A Note on Meeting with Senate Leadership, Abuja, Wednesday 24 July 2013.
A cross-section of advocates, including representatives of senior public officers, civics and professionals met earlier this afternoon at the premises of the Senate with the leadership of the Senate led by the President of the Senate, David Mark, GCON over the fallouts from the vote of the Senate to reverse itself on the deletion of Section 29(4)(b) from the Constitution.
Organised under the Gender & Constitutional Reform Network (GECORN), the advocates, who were led by the Honorable Minister for Women Affairs, Hajiya Zainab Maina, included two former Ministers, Josephine Anenih & Oby Ezekwesili; member of the African Committee of on the Rights and Welfare of the Child, Mrs. Maryam Uwais; Chairman of the National Human Rights Commission, Chidi Anselm Odinkalu; Executive Secretary of WRAPA & member of the Governing Council of the National Human Rights Commission, Saudatu Mahdi; Executive Director of the Nigerian Women’s Trust Fund, Ayisha Osori; Country Director of Action Dr. Hussaini Abdu; country Vice-President of FIDA, Hauwa Shekarau; National Women Leader of the Labour Party, Mrs. Ebere Ifendu; and representatives of several other non-governmental organizations.
Led by the Senate President, the Senate delegation included Senators Ningi, Chris Anyanwu, Enyinnaya Abaribe, Ganiyu Solomon, Nenadi Usman, Anyaogu Exe, and James Manager and later swelled to include Senator Helen Esuene. Outside Senators Kabir Gaya and Nuru Abatemi, among others, also engaged the group
In introducing the dialogue, the Minister for Women Affairs informed the Senate President about the worries of Nigerians which led to the visit of the delegation. Hajiya Saudatu Mahdi presented a two page petition calling on the Senate to re-visit its vote to retain Section 29(4)(b) and making the case why this is both lawful and in the overall interest of the country. The petition also made the point that this is about citizenship and not about religion.
The Honorable Minister, who had called short a working visit to Geneva to attend this dialogue with the Senate formally presented to the Senate President 14,129 hand-written signatures in support of the petition.
In his response on behalf of his colleagues, the Senate President acknowledged that he agreed with the position articulated in the petition. He explained that the Senate on its own took initiative to move, in keeping with the wishes of Nigerians, the deletion of S. 29(4)(b) from the Constitution and reported that when the first vote was taken on this proposal, 85 Senators voted in support of the deletion.
To re-visit this vote successfully, the Senate requires the affirmative vote of 73 members, constituting two-thirds of the 109 members of the Chamber.
He regretted that a member of the Chamber chose to inject religion into the debate and, as a result, sowed division in the proceedings, pointing out that, as a responsible institution, the Senate has always strived to eschew sectarianism from its proceedings. He equally regretted that as a result of the act of this Senator, some of his colleagues “were blackmailed” to revisit their votes and, as a result, when the vote was taken again, they had lost 25 votes and the 60 affirmative votes were not enough to sustain the deletion.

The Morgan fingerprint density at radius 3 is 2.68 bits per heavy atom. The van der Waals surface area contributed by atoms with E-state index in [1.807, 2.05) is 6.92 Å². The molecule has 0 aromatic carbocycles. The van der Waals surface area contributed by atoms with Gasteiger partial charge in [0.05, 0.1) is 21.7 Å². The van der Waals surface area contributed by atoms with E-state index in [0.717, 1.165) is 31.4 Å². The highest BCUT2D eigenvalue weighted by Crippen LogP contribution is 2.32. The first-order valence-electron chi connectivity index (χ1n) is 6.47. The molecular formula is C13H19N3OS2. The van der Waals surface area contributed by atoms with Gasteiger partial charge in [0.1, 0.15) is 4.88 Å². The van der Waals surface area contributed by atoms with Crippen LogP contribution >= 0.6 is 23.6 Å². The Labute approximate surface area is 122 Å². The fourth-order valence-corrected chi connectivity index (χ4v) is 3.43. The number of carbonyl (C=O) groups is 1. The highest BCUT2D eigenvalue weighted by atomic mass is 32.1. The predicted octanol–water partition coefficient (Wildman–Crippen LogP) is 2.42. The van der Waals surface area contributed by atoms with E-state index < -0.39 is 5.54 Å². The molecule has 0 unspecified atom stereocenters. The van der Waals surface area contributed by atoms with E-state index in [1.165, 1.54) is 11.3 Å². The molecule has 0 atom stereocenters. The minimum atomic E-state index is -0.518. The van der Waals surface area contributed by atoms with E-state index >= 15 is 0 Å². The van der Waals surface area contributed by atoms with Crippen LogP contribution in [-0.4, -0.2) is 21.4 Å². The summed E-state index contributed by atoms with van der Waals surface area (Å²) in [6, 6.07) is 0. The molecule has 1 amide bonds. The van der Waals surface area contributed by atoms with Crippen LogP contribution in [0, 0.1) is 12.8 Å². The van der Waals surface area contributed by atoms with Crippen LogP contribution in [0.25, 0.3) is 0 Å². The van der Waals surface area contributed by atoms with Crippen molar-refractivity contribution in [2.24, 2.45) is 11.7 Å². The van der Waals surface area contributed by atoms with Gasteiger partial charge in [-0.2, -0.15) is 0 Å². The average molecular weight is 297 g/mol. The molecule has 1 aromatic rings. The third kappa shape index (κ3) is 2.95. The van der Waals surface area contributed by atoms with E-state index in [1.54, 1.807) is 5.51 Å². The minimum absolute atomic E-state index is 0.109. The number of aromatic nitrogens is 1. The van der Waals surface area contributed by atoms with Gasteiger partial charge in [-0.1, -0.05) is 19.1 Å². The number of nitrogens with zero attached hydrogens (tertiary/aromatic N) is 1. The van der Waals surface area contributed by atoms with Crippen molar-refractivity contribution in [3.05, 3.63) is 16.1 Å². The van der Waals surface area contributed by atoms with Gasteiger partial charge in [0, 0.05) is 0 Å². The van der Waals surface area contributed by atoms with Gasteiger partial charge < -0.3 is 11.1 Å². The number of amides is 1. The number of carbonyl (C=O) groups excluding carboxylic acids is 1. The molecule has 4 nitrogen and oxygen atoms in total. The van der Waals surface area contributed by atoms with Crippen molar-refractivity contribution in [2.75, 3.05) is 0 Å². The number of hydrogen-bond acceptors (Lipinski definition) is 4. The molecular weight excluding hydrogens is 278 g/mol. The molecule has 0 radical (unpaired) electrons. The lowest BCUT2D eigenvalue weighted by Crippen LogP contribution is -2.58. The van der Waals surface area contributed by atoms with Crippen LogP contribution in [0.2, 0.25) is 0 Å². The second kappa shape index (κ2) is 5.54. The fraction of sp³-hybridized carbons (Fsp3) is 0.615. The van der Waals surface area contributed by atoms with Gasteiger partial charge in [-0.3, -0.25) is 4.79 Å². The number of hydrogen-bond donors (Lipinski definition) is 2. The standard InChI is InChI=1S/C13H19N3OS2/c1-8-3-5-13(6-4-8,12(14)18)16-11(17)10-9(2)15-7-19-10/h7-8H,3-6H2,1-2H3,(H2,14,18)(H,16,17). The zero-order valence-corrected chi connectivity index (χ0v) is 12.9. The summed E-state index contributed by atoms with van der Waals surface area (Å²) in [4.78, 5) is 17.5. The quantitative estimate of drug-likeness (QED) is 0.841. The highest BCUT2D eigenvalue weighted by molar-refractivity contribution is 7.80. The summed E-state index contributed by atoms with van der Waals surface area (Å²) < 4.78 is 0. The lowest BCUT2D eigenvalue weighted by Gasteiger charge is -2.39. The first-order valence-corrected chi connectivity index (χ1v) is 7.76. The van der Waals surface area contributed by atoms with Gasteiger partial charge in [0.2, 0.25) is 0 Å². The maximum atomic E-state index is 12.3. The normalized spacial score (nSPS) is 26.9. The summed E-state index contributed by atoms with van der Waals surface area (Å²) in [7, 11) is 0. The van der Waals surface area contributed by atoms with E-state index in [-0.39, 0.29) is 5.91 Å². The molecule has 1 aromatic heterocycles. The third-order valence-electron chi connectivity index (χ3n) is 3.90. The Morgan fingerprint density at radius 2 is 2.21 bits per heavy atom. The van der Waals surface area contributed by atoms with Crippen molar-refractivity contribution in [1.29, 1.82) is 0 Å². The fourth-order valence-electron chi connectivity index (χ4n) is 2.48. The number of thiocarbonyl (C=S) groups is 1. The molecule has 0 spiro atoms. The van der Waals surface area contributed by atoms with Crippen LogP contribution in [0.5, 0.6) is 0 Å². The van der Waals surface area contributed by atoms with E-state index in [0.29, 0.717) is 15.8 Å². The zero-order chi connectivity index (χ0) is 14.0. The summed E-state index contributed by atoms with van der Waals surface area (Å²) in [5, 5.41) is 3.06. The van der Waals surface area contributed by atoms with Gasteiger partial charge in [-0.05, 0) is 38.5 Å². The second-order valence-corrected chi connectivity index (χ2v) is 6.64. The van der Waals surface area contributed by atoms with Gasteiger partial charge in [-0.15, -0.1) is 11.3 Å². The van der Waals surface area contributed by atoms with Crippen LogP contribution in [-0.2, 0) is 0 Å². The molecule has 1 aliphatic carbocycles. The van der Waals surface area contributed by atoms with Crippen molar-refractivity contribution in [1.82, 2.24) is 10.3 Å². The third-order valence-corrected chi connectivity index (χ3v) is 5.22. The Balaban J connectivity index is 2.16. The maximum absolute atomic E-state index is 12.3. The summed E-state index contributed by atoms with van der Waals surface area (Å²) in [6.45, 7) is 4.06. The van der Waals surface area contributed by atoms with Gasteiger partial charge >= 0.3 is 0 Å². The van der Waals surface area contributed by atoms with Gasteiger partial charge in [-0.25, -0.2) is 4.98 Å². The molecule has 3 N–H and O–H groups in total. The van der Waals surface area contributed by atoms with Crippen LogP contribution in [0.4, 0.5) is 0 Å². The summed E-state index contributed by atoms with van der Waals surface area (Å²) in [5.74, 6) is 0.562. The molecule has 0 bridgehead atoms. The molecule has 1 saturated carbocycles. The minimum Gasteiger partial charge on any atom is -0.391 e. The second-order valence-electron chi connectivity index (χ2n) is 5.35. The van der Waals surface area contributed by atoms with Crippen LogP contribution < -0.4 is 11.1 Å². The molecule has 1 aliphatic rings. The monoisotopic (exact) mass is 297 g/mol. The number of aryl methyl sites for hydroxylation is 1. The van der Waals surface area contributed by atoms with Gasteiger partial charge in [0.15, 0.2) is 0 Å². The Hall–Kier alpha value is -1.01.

He reported that as he left the Chamber to go home after the vote, he was deluged with calls from all over Nigeria, saying: “some of them didn’t even bother to hear my explanation. They just told me to go to hell.” He said that the Senate was on the side of Nigerians and that they were not happy with being called “paedophiles”, child molesters and the various other names that have been circulating on the social media.
The Senate President said that they have been deluged by the calls and messages of angry Nigerians and affirmed that they were willing to consider re-visiting this vote. He appealed for more education on the virtues of religion scholars and those knowledgeable in these issues, so that people can understand that the vote has nothing to do with religion but is only about citizenship. In his words, the Senate is willing to “find a way forward…. I know that we brought this one on ourselves but please help us to get out of it. We are doing our best to get out of it.
The civic advocates also requested the Senate to hasten action on pending legislative measures affecting the protection of women in Nigeria, including the Violence against Persons Bill, which has been passed by the House of Representatives.
Meanwhile, two members of the House of Representatives: Minority Whip, Monday Osagie and Chair of the Diaspora Committee, Abike Dabiri, have introduced a Bill in the House of Representatives for the deletion of Section 29(4)(b) from the Constitution. The Bill may be considered for First Reading when the House meets to begin voting on the Constitutional amendment process on 25 July 2013.
In a related development, The Minister for Women Affairs, Hajiya Zainab Maina, will be addressing a press briefing on the issues arising from the on-going controversy concerning Section 29(4)(b) at the SGF’s conference room, Federal Secretariat, Noon on Thursday, 25 July 2013.